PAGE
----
The highly acclaimed, sold-out Young Vic production of Arthur Miller’s Death of a Salesman will transfer to the Piccadilly Theatre from 24 October 2019 to 4 January 2020, with a press night on 4 November 2019.
Directors Marianne Elliott and Miranda Cromwell have brought their unique vision to one of the greatest plays of the 20th century by Arthur Miller, seen through the eyes of an African American family. So what did the Mates think of this Young Vic production of the American drama classic?
Directed by Marianne (actual genius) Elliott and Miranda Cromwell and featuring an African American Loman family, this Death of a Salesman is the clearest, most moving and profound vision of this play I’ve ever seen.
As part of a new series, our editor Lisa Martland picks out seven of her Top Picks from the last week of theatre (29 April-6 May 2019). Amidst her choices are two more West End productions of classic American drama: Arthur Miller’s Death of a Salesman at the Young Vic (Emily Garside) and Tennessee Williams’ Orpheus Descending at the Menier Chocolate Factory (Libby Purves).
This production of Death of a Salesman will become the stuff of legend, hopefully setting a precedent for future ‘classic’ revivals.
For anyone who has been under a rock for the last couple of years in London theatre, this stripping back to the essence of a classic is one of Marianne Elliott’s (many) talents. And here with Death of a Salesman, with co-director Miranda Cromwell, the play is written again from the ground up. Without changing a word.
For Death of a Salesman, one of Arthur Miller’s greatest plays about the hollowness of the American Dream, Marianne Elliott and Miranda Cromwell and their cast make it an impressive, even dynamic evening that lacks some subtleties but is never less than gripping.
It’s Marianne Elliott’s impressionistic approach that yields considerable insight into the themes of Death of a Salesman, the characters’ attachment to material possessions as indicators of success, and most especially to the physical home that contains their family history, which they have spent decades slowly paying-off.
David Suchet is majestically magnificent in this excellent revival of Arthur Miller’s 1968 family drama The Price.
The Young Vic’s artistic director Kwame Kwei-Armah has announced the venue’s 2019 season which includes Marianne Elliott directinf Death of a Salesman by Arthur Miller, with Wendell Pierce, Sharon D. Clarke and Arinzé Kene cast as Willy, Linda and Biff Loman.
Sarah Frankcom steps up to direct Arthur Miller’s masterpiece Death of a Salesman and the result is scorchingly brilliant production which shoots straight into the heart of a modern-day audience.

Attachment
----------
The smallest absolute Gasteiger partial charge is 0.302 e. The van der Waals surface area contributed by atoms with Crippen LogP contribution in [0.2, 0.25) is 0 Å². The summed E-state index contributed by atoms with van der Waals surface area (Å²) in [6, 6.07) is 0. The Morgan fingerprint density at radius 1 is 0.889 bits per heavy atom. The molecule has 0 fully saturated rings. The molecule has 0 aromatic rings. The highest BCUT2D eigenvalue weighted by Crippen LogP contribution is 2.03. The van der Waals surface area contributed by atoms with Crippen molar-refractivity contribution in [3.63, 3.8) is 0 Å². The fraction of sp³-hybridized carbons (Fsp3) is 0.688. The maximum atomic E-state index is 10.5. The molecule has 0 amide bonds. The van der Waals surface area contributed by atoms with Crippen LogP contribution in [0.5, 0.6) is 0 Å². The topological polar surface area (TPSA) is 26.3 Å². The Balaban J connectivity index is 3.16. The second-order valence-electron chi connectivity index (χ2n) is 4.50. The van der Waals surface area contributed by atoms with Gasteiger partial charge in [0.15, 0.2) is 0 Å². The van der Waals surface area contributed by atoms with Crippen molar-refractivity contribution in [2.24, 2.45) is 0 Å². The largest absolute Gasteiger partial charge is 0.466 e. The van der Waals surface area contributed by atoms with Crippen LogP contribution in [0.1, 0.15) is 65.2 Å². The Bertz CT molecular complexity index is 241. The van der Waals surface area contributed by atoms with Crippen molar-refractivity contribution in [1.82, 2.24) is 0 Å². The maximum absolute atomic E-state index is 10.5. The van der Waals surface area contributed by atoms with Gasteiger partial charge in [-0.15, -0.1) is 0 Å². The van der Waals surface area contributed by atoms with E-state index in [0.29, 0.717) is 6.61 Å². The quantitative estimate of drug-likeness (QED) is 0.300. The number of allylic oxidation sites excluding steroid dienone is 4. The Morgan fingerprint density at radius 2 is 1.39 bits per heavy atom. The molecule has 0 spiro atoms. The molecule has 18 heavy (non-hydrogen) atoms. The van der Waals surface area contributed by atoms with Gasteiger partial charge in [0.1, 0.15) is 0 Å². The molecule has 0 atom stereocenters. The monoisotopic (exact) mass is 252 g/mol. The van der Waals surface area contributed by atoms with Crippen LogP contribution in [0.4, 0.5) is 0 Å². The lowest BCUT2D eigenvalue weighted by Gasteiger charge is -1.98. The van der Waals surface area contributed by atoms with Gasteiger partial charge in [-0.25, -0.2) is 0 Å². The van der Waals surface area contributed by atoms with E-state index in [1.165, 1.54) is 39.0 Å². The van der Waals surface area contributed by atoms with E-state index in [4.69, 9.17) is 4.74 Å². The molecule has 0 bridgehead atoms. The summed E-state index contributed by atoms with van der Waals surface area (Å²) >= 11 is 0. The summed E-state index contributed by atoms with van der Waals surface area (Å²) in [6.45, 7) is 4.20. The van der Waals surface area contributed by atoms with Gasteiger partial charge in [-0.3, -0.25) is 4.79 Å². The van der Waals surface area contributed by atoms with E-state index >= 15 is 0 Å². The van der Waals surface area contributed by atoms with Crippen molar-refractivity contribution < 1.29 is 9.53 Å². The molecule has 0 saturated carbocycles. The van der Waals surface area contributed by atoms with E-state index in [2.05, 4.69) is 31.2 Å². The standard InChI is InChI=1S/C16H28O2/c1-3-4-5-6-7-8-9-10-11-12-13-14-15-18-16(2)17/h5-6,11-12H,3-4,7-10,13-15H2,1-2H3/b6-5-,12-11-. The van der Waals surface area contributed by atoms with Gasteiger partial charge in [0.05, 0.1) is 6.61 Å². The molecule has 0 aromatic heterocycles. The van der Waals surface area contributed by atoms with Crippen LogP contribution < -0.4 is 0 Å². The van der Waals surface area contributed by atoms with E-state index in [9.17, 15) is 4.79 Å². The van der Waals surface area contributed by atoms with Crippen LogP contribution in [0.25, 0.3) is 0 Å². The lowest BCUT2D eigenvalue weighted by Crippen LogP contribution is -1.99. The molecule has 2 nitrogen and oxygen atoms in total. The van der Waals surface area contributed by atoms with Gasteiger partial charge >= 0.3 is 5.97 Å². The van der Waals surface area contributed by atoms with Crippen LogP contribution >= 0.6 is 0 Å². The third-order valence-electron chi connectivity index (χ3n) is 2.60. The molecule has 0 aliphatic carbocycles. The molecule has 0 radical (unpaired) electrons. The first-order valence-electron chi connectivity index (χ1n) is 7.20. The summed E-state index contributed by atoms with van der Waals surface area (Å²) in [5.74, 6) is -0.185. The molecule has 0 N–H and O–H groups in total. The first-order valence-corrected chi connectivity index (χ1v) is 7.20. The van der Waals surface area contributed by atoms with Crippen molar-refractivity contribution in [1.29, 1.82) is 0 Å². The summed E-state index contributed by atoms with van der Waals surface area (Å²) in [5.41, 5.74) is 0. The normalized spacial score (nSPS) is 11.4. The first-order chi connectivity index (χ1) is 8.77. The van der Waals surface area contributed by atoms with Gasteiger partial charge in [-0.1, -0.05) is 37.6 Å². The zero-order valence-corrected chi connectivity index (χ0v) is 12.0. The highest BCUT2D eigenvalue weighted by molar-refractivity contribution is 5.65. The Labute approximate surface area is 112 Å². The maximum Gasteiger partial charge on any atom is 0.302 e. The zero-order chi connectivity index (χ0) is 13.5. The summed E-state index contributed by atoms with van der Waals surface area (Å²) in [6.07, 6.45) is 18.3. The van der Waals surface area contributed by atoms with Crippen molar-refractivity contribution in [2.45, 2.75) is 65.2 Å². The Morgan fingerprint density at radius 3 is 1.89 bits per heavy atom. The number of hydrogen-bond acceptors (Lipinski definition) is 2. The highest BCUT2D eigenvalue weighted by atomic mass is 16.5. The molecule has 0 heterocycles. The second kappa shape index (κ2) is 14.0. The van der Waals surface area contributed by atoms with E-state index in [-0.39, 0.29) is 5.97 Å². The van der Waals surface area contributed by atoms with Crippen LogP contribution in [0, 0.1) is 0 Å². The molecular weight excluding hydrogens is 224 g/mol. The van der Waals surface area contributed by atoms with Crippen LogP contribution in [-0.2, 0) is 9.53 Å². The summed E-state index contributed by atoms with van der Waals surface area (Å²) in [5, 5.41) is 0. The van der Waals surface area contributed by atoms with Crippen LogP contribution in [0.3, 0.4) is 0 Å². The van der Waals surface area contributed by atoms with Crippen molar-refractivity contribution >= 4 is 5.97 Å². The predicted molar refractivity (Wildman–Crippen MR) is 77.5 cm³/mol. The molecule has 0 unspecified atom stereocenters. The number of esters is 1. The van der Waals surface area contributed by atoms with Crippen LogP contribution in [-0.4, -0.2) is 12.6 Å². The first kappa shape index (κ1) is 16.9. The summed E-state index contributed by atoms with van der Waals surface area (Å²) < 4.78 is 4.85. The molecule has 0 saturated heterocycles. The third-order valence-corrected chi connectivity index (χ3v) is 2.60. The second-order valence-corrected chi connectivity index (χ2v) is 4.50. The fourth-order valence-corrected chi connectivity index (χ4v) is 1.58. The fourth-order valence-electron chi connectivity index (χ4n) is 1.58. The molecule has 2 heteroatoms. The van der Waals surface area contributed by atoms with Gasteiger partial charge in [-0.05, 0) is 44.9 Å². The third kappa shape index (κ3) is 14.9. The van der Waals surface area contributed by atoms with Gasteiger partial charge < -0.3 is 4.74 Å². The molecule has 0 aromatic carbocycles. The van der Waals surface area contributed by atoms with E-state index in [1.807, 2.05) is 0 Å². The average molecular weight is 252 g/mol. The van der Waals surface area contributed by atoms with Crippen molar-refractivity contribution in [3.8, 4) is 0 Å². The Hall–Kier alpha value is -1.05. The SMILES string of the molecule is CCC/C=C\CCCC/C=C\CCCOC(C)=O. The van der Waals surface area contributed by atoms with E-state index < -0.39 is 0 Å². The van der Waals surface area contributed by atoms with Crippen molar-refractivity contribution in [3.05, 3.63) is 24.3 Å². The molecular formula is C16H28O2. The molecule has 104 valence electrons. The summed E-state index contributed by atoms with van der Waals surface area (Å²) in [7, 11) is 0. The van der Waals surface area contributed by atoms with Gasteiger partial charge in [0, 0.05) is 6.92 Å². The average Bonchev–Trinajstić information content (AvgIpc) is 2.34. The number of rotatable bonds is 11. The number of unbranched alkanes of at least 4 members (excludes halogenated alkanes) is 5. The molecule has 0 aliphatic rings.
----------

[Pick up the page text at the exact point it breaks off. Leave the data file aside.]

Mamet’s Glengarry Glen Ross – not a tartan bonnet in sight, it’s an All-American play set in Chicago in the 80’s – is about ruthless competition between real estate salesmen, paid largely on commission, and ready to cut any throat or corner to come top of the monthly leaderboard.
Seeing Northampton’s Royal & Derngate production almost at the end of its tour in the Yvonne Arnaud Theatre – such a lovely theatre now, clearly well cherished locally and a perfect space for a play that is intimate and epic – you have to applaud a cast whose early days must have been testing in the extreme.
Miller’s 1949 depiction of the ageing, failing salesman Willy Loman as he struggles to comes to terms with the death of his dreams – and perhaps of The American Dream itself – has only gained in stature over the years. What some regarded as a merely a Marxist- derived critique of the US way of life has come to seem as much like high tragedy as anything English-speaking theatre has produced in the last century.
The cast and creative team have been announced for Royal & Derngate’s major touring revival of Arthur Miller’s Death of a Salesman starring Tim Pigott-Smith.
Royal & Derngate’s Artistic Director James Dacre today announced details of Made in Northampton 2017. The 2017 season will include eleven brand new productions, seven world premieres, three major revivals and a site-specific collaboration with Northampton Town Football Club.
Whenever reviewers can’t readily categorise a new play they reach for a mixture of comparisons – so The Long Road South could be ‘half Far From Heaven, half Death of a Salesman’ in that it’s about a proud man who loses the job by which he defines himself, and a quietly dignified black gardener sexualized by a white woman. It’s a lazy trick we all employ, but here I think it pays tribute to the wide range of literary and historical sources which colour Paul Minx‘s careful, considered writing.
As 2015 draws to a close, here is my personal look back on the performance highlights of the last 12 months. This list is entirely subjective – and marks out the shows I have seen, that, as Sondheim’s Mary Flynn put it so eloquently in Merrily We Roll Along, ” will stay with me for a long time….”My list includes musicals, drama, cabaret and concert performances – together with an eclectic Best Of The Rest. Here’s are my favourites.
As the RSC cycle of Shakespeare’s Histories arrives at London’s Barbican Theatre, Alex Hassell appears first as Hal in Henry IV Pts 1 & 2, before maturing into the series’ Henry V. 35 years old and with enviably chiselled features, whilst not yet a household name, Hassell is commanding increasing respect. It was only last month that he achieved a podium finish as a Best Supporting Performance nominee in the 2015 UK Theatre Awards for his portrayal of Biff in the RSC’s acclaimed revival of Death Of A Salesman.
I woke up last Saturday in Africa and today I’ve woken up in New York. In between, I’ve also been back home in London, so I’ve been on three continents in the space of a week, or at any rate one huge continent and two comparatively tiny islands, namely mainland UK and Manhattan.
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